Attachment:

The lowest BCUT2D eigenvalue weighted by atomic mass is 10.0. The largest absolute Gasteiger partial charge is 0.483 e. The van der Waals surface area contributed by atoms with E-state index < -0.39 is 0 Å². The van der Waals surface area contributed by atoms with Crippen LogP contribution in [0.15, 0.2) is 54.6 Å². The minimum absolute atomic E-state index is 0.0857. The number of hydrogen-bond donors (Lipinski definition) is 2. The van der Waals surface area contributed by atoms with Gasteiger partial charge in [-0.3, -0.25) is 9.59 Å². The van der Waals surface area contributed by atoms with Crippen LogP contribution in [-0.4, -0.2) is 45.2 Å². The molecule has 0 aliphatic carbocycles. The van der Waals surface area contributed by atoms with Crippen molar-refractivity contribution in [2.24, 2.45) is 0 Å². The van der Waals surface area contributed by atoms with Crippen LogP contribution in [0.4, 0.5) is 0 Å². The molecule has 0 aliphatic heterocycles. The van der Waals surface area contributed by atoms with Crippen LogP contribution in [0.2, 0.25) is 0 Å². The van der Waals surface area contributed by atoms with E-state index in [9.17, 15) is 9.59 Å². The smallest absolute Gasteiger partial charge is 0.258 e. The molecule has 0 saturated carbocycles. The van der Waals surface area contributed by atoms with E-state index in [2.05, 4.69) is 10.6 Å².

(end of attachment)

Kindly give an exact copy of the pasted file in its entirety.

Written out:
The lowest BCUT2D eigenvalue weighted by atomic mass is 10.0. The largest absolute Gasteiger partial charge is 0.483 e. The van der Waals surface area contributed by atoms with E-state index < -0.39 is 0 Å². The van der Waals surface area contributed by atoms with Crippen LogP contribution in [0.15, 0.2) is 54.6 Å². The minimum absolute atomic E-state index is 0.0857. The number of hydrogen-bond donors (Lipinski definition) is 2. The van der Waals surface area contributed by atoms with Gasteiger partial charge in [-0.3, -0.25) is 9.59 Å². The van der Waals surface area contributed by atoms with Crippen LogP contribution in [-0.4, -0.2) is 45.2 Å². The molecule has 0 aliphatic carbocycles. The van der Waals surface area contributed by atoms with Crippen molar-refractivity contribution in [2.24, 2.45) is 0 Å². The van der Waals surface area contributed by atoms with Crippen LogP contribution in [0.4, 0.5) is 0 Å². The molecule has 0 aliphatic heterocycles. The van der Waals surface area contributed by atoms with Crippen LogP contribution in [0.2, 0.25) is 0 Å². The van der Waals surface area contributed by atoms with E-state index in [9.17, 15) is 9.59 Å². The smallest absolute Gasteiger partial charge is 0.258 e. The molecule has 0 saturated carbocycles. The van der Waals surface area contributed by atoms with E-state index in [2.05, 4.69) is 10.6 Å².